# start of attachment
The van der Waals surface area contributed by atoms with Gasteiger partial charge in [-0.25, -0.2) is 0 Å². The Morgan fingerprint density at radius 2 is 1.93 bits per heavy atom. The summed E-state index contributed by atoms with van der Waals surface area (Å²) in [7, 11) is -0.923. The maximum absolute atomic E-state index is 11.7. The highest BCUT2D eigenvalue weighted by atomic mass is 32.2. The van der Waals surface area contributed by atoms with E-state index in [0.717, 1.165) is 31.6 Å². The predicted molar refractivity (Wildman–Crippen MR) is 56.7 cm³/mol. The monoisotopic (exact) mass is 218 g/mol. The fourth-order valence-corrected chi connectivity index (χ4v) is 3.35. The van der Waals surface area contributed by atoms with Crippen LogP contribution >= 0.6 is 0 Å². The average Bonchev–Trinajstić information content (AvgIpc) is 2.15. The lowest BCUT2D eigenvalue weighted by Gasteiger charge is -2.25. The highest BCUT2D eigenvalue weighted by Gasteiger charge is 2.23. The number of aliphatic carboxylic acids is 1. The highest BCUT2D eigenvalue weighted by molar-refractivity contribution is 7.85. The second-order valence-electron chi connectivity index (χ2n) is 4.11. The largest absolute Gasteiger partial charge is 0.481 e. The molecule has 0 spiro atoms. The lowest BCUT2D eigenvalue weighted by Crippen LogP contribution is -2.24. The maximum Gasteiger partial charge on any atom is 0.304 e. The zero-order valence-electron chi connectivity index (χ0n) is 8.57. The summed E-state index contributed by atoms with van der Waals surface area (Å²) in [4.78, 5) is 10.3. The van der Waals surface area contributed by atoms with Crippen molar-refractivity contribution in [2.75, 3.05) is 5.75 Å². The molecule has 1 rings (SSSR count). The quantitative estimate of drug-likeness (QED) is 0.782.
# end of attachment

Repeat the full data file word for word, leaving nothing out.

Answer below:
The van der Waals surface area contributed by atoms with Gasteiger partial charge in [-0.25, -0.2) is 0 Å². The Morgan fingerprint density at radius 2 is 1.93 bits per heavy atom. The summed E-state index contributed by atoms with van der Waals surface area (Å²) in [7, 11) is -0.923. The maximum absolute atomic E-state index is 11.7. The highest BCUT2D eigenvalue weighted by atomic mass is 32.2. The van der Waals surface area contributed by atoms with E-state index in [0.717, 1.165) is 31.6 Å². The predicted molar refractivity (Wildman–Crippen MR) is 56.7 cm³/mol. The monoisotopic (exact) mass is 218 g/mol. The fourth-order valence-corrected chi connectivity index (χ4v) is 3.35. The van der Waals surface area contributed by atoms with Crippen LogP contribution >= 0.6 is 0 Å². The average Bonchev–Trinajstić information content (AvgIpc) is 2.15. The lowest BCUT2D eigenvalue weighted by Gasteiger charge is -2.25. The highest BCUT2D eigenvalue weighted by Gasteiger charge is 2.23. The number of aliphatic carboxylic acids is 1. The highest BCUT2D eigenvalue weighted by molar-refractivity contribution is 7.85. The second-order valence-electron chi connectivity index (χ2n) is 4.11. The largest absolute Gasteiger partial charge is 0.481 e. The molecule has 0 spiro atoms. The lowest BCUT2D eigenvalue weighted by Crippen LogP contribution is -2.24. The maximum Gasteiger partial charge on any atom is 0.304 e. The zero-order valence-electron chi connectivity index (χ0n) is 8.57. The summed E-state index contributed by atoms with van der Waals surface area (Å²) in [4.78, 5) is 10.3. The van der Waals surface area contributed by atoms with Crippen molar-refractivity contribution in [2.75, 3.05) is 5.75 Å². The molecule has 1 rings (SSSR count). The quantitative estimate of drug-likeness (QED) is 0.782.